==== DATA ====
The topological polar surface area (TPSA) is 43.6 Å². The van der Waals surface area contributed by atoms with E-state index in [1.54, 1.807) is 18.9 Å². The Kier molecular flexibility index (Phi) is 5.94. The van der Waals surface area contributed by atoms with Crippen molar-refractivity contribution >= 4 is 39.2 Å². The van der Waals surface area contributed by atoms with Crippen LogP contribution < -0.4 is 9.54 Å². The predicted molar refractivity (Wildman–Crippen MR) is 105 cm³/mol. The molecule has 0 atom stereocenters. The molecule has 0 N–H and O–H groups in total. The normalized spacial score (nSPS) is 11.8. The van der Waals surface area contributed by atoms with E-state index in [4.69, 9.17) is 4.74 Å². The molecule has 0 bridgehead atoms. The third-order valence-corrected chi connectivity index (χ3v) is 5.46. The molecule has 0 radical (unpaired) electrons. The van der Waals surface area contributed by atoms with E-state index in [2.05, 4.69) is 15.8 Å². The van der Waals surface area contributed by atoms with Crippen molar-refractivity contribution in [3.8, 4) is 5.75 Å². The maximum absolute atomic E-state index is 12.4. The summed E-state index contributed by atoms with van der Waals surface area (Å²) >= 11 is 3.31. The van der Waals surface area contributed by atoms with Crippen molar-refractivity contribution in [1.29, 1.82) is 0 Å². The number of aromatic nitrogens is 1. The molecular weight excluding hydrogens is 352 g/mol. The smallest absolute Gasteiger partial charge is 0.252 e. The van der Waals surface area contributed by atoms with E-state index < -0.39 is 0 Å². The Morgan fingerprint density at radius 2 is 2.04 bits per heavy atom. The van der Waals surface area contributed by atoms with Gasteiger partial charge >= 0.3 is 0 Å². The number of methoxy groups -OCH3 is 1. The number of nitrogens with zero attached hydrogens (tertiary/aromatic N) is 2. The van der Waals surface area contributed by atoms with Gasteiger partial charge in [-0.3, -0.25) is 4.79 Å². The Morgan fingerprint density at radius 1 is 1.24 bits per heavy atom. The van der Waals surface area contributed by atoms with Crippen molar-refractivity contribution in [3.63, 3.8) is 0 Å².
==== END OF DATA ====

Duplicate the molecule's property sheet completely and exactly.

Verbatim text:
The topological polar surface area (TPSA) is 43.6 Å². The van der Waals surface area contributed by atoms with E-state index in [1.54, 1.807) is 18.9 Å². The Kier molecular flexibility index (Phi) is 5.94. The van der Waals surface area contributed by atoms with Crippen molar-refractivity contribution >= 4 is 39.2 Å². The van der Waals surface area contributed by atoms with Crippen LogP contribution < -0.4 is 9.54 Å². The predicted molar refractivity (Wildman–Crippen MR) is 105 cm³/mol. The molecule has 0 atom stereocenters. The molecule has 0 N–H and O–H groups in total. The normalized spacial score (nSPS) is 11.8. The van der Waals surface area contributed by atoms with E-state index in [4.69, 9.17) is 4.74 Å². The molecule has 0 bridgehead atoms. The third-order valence-corrected chi connectivity index (χ3v) is 5.46. The molecule has 0 radical (unpaired) electrons. The van der Waals surface area contributed by atoms with E-state index in [2.05, 4.69) is 15.8 Å². The van der Waals surface area contributed by atoms with Crippen molar-refractivity contribution in [3.8, 4) is 5.75 Å². The maximum absolute atomic E-state index is 12.4. The summed E-state index contributed by atoms with van der Waals surface area (Å²) >= 11 is 3.31. The van der Waals surface area contributed by atoms with Crippen molar-refractivity contribution in [1.29, 1.82) is 0 Å². The number of aromatic nitrogens is 1. The molecular weight excluding hydrogens is 352 g/mol. The smallest absolute Gasteiger partial charge is 0.252 e. The van der Waals surface area contributed by atoms with E-state index < -0.39 is 0 Å². The Morgan fingerprint density at radius 2 is 2.04 bits per heavy atom. The van der Waals surface area contributed by atoms with Gasteiger partial charge >= 0.3 is 0 Å². The number of methoxy groups -OCH3 is 1. The number of nitrogens with zero attached hydrogens (tertiary/aromatic N) is 2. The van der Waals surface area contributed by atoms with Gasteiger partial charge in [-0.3, -0.25) is 4.79 Å². The Morgan fingerprint density at radius 1 is 1.24 bits per heavy atom. The van der Waals surface area contributed by atoms with Crippen molar-refractivity contribution in [3.63, 3.8) is 0 Å².